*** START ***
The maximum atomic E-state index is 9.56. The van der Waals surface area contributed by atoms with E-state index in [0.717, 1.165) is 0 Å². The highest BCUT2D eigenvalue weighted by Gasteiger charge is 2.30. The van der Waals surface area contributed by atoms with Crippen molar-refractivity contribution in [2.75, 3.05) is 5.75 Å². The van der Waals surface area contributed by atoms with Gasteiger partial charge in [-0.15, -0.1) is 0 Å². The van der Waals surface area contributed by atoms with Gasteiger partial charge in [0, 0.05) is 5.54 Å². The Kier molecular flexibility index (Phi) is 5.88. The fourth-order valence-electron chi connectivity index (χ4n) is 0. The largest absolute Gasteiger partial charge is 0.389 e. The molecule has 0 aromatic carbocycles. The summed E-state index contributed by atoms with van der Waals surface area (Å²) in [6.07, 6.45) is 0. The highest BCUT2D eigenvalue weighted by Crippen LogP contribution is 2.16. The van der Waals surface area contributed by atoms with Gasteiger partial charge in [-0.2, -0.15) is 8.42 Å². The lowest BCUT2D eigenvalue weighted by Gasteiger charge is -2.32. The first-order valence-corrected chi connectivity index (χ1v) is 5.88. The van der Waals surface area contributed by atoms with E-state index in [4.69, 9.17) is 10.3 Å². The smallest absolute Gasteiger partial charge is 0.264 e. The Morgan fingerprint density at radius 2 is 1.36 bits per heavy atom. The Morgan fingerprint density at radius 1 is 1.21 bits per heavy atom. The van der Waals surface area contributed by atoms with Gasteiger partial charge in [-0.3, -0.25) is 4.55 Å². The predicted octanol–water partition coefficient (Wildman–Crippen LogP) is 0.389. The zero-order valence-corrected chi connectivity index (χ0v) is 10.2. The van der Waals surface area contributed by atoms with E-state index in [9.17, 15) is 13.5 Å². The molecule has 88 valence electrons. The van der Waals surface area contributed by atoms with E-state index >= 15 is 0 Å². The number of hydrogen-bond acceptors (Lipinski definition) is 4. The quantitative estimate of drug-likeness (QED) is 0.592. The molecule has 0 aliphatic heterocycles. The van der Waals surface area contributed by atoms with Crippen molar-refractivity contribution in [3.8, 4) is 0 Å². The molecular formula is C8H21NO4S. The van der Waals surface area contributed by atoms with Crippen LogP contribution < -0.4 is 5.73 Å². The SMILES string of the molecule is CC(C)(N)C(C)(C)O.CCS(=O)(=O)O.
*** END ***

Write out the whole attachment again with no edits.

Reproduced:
The maximum atomic E-state index is 9.56. The van der Waals surface area contributed by atoms with E-state index in [0.717, 1.165) is 0 Å². The highest BCUT2D eigenvalue weighted by Gasteiger charge is 2.30. The van der Waals surface area contributed by atoms with Crippen molar-refractivity contribution in [2.75, 3.05) is 5.75 Å². The van der Waals surface area contributed by atoms with Gasteiger partial charge in [-0.15, -0.1) is 0 Å². The van der Waals surface area contributed by atoms with Gasteiger partial charge in [0, 0.05) is 5.54 Å². The Kier molecular flexibility index (Phi) is 5.88. The fourth-order valence-electron chi connectivity index (χ4n) is 0. The largest absolute Gasteiger partial charge is 0.389 e. The molecule has 0 aromatic carbocycles. The summed E-state index contributed by atoms with van der Waals surface area (Å²) in [6.07, 6.45) is 0. The highest BCUT2D eigenvalue weighted by Crippen LogP contribution is 2.16. The van der Waals surface area contributed by atoms with Gasteiger partial charge in [-0.2, -0.15) is 8.42 Å². The lowest BCUT2D eigenvalue weighted by Gasteiger charge is -2.32. The first-order valence-corrected chi connectivity index (χ1v) is 5.88. The van der Waals surface area contributed by atoms with E-state index in [4.69, 9.17) is 10.3 Å². The smallest absolute Gasteiger partial charge is 0.264 e. The Morgan fingerprint density at radius 2 is 1.36 bits per heavy atom. The Morgan fingerprint density at radius 1 is 1.21 bits per heavy atom. The van der Waals surface area contributed by atoms with Gasteiger partial charge in [-0.3, -0.25) is 4.55 Å². The predicted octanol–water partition coefficient (Wildman–Crippen LogP) is 0.389. The zero-order valence-corrected chi connectivity index (χ0v) is 10.2. The van der Waals surface area contributed by atoms with E-state index in [9.17, 15) is 13.5 Å². The molecule has 88 valence electrons. The van der Waals surface area contributed by atoms with E-state index >= 15 is 0 Å². The number of hydrogen-bond acceptors (Lipinski definition) is 4. The quantitative estimate of drug-likeness (QED) is 0.592. The molecule has 0 aliphatic heterocycles. The van der Waals surface area contributed by atoms with Crippen molar-refractivity contribution in [3.8, 4) is 0 Å². The molecular formula is C8H21NO4S. The van der Waals surface area contributed by atoms with Crippen LogP contribution < -0.4 is 5.73 Å². The SMILES string of the molecule is CC(C)(N)C(C)(C)O.CCS(=O)(=O)O.